15927643276_70c9921542_b.jpg

I removed the roof rail moldings and seals, as well as much of the rear compartment trim. Lots more to do in that area!

So far, no rust or corrosion in any of the window channels; it's all just very dusty!

15761299848_3f49b20211_b.jpg

Once that was done, I started to remove the front end sheet metal.

I started by measuring the gaps at all the fender/hood/door interfaces and setting the door/fender/hood positions where they need to be.

15746816678_7cc51cf88c_b.jpg

Then I drilled alignment holes in the fender and hood mounting brackets so I can more easily - and accurately - position the sheet metal during re-assembly. You can see the small finishing nail (locator) in this fender mounting bracket photo:

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Then I started removing the attaching bolts. There must be about 100 bolts holding all this front end sheet metal together!

Got the fenders off, then the grill.

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Then pulled the fan shroud & radiator.

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I can't believe how good the metal looks under all that dust!

Neat design; the entire inner front sheet metal assembly can be removed in one piece.

I was surprised to learn that this entire sub-assembly is held on to the frame by only 5 bolts!:

15948044492_b98e5bd918_b.jpg

After that was moved aside, I finished removing the hood and got some assistance from my wife to move the hood to the open area in the garage.

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I was ready to quit at this point, but HAD to see what was under that dusty old carburetor...

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The throttle plates were all tightly closed and covered with more of the desert dust and crud that is all over the frame and underbody.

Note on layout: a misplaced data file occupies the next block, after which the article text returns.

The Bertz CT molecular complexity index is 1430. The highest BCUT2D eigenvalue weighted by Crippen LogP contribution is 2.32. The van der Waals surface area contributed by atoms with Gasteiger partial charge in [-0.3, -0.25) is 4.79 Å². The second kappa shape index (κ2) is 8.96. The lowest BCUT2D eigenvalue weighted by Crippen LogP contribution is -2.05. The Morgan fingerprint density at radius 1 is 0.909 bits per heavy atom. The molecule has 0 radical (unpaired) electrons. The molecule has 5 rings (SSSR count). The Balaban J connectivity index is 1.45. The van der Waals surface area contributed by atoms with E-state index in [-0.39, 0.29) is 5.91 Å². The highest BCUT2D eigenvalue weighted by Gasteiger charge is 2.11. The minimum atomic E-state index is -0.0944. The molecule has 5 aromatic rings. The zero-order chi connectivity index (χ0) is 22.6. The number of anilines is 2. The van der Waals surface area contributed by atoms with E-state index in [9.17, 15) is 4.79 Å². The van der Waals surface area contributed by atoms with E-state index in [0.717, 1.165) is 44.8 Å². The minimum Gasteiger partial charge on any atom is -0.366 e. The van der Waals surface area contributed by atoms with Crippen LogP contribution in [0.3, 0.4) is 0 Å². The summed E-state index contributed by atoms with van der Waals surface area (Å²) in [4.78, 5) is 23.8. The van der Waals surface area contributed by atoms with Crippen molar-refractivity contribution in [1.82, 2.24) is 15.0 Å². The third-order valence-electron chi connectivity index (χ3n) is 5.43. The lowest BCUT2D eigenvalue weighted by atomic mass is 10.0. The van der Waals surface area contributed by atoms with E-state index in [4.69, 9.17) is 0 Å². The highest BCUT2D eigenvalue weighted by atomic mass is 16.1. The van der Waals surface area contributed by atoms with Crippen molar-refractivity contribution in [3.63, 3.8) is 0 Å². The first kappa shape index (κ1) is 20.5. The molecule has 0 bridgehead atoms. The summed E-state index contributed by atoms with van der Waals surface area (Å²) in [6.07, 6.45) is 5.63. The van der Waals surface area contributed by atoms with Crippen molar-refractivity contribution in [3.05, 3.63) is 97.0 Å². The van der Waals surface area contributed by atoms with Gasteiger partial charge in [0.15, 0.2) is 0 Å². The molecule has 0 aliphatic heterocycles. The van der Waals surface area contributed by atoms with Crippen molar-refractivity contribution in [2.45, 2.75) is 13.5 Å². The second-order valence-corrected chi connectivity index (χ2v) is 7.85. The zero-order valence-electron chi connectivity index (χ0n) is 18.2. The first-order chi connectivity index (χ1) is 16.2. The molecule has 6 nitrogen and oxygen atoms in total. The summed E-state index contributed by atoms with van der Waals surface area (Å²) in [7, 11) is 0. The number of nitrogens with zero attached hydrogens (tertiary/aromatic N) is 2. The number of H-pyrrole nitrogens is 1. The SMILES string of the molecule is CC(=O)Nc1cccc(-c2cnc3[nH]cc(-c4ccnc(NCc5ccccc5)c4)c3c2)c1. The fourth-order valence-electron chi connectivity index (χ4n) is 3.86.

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I was pleasantly surprised; the underside of the throttle body was clean and the throttle shafts feel snug.

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Just for giggles, I tested the starter switch...IT WORKS! The switch contacts close at about 20 degrees of throttle opening.

I think I can make that work when I get this baby back together!

Next step: borrow an engine crane/cherry picker and pull the engine. Can't wait to see what I find under all that dust and dirt!

Edited by 95Cardinal
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What Skyking said!

I have always been jealous of western cars and the condition of their bodies but Cardinal, you are from Michigan and know what you have there. The other nice thing is that the bolts will come out with a bit of PB Blaster and NOT snap off in the nut!

I noticed that the car came with standard brakes? It surprises me that as heavy as it is they would not have power brakes. If you are keeping it original now would be a good time to consider a period correct tredlevac power brake unit and give you a bit more advantage there.

Also, what is the story on the missing glass? Was it busted out (shot?) or did someone buy everything but the tailgate window?

Will be watching your progress with much interest.

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This will be an amazing car to behold when done - it is already! Is that copper a factory color? If so, even better! I look at your car and then at all the SUVs out here in San Diego, and can only say "wow - we really took a step back when it comes to road presence!" Keep up the good work and all the postings!

P.S. I spent 19 years in MI, many of them in the OEM auto industry (not GM) and I can easily see today's designers posting a pix of this car, as they usually do with other older cars, for inspiration throughout the Design studios. Also, keep in touch with Bugle Editor Pete Phillips, who I'm sure you know also is restoring a '58 Cab.